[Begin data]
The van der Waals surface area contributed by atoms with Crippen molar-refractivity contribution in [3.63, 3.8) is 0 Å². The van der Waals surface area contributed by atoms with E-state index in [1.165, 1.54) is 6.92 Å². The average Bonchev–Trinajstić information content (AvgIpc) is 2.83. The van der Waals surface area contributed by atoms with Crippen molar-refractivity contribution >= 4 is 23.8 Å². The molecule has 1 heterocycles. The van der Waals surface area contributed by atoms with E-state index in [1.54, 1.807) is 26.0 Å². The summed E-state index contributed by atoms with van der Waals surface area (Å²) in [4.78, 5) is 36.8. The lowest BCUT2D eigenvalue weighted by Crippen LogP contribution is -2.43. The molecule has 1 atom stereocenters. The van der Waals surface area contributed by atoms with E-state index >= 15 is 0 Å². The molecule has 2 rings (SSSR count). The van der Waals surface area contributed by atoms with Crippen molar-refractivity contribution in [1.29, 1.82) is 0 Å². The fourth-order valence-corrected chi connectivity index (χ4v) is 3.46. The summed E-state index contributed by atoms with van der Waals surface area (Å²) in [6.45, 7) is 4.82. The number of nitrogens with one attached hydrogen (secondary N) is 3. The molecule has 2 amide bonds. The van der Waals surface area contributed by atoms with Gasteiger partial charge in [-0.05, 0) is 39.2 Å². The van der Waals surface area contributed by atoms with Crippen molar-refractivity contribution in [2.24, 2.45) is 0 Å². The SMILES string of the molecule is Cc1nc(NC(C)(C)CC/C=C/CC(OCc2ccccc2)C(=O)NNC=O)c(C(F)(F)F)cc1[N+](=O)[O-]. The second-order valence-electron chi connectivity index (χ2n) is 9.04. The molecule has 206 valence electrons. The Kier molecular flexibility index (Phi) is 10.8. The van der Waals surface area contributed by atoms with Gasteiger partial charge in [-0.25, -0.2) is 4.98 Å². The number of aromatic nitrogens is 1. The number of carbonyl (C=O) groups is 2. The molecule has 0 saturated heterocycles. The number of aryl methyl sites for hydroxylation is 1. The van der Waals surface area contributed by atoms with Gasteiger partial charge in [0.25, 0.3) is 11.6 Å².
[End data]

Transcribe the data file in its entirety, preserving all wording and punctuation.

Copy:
The van der Waals surface area contributed by atoms with Crippen molar-refractivity contribution in [3.63, 3.8) is 0 Å². The van der Waals surface area contributed by atoms with E-state index in [1.165, 1.54) is 6.92 Å². The average Bonchev–Trinajstić information content (AvgIpc) is 2.83. The van der Waals surface area contributed by atoms with Crippen molar-refractivity contribution >= 4 is 23.8 Å². The molecule has 1 heterocycles. The van der Waals surface area contributed by atoms with E-state index in [1.54, 1.807) is 26.0 Å². The summed E-state index contributed by atoms with van der Waals surface area (Å²) in [4.78, 5) is 36.8. The lowest BCUT2D eigenvalue weighted by Crippen LogP contribution is -2.43. The molecule has 1 atom stereocenters. The van der Waals surface area contributed by atoms with E-state index >= 15 is 0 Å². The molecule has 2 rings (SSSR count). The van der Waals surface area contributed by atoms with Crippen molar-refractivity contribution in [1.29, 1.82) is 0 Å². The fourth-order valence-corrected chi connectivity index (χ4v) is 3.46. The summed E-state index contributed by atoms with van der Waals surface area (Å²) in [6.45, 7) is 4.82. The number of nitrogens with one attached hydrogen (secondary N) is 3. The molecule has 2 amide bonds. The van der Waals surface area contributed by atoms with Gasteiger partial charge in [-0.05, 0) is 39.2 Å². The van der Waals surface area contributed by atoms with Crippen molar-refractivity contribution in [2.24, 2.45) is 0 Å². The SMILES string of the molecule is Cc1nc(NC(C)(C)CC/C=C/CC(OCc2ccccc2)C(=O)NNC=O)c(C(F)(F)F)cc1[N+](=O)[O-]. The second-order valence-electron chi connectivity index (χ2n) is 9.04. The molecule has 206 valence electrons. The Kier molecular flexibility index (Phi) is 10.8. The van der Waals surface area contributed by atoms with Gasteiger partial charge in [-0.25, -0.2) is 4.98 Å². The number of aromatic nitrogens is 1. The number of carbonyl (C=O) groups is 2. The molecule has 0 saturated heterocycles. The number of aryl methyl sites for hydroxylation is 1. The van der Waals surface area contributed by atoms with Gasteiger partial charge in [0.25, 0.3) is 11.6 Å².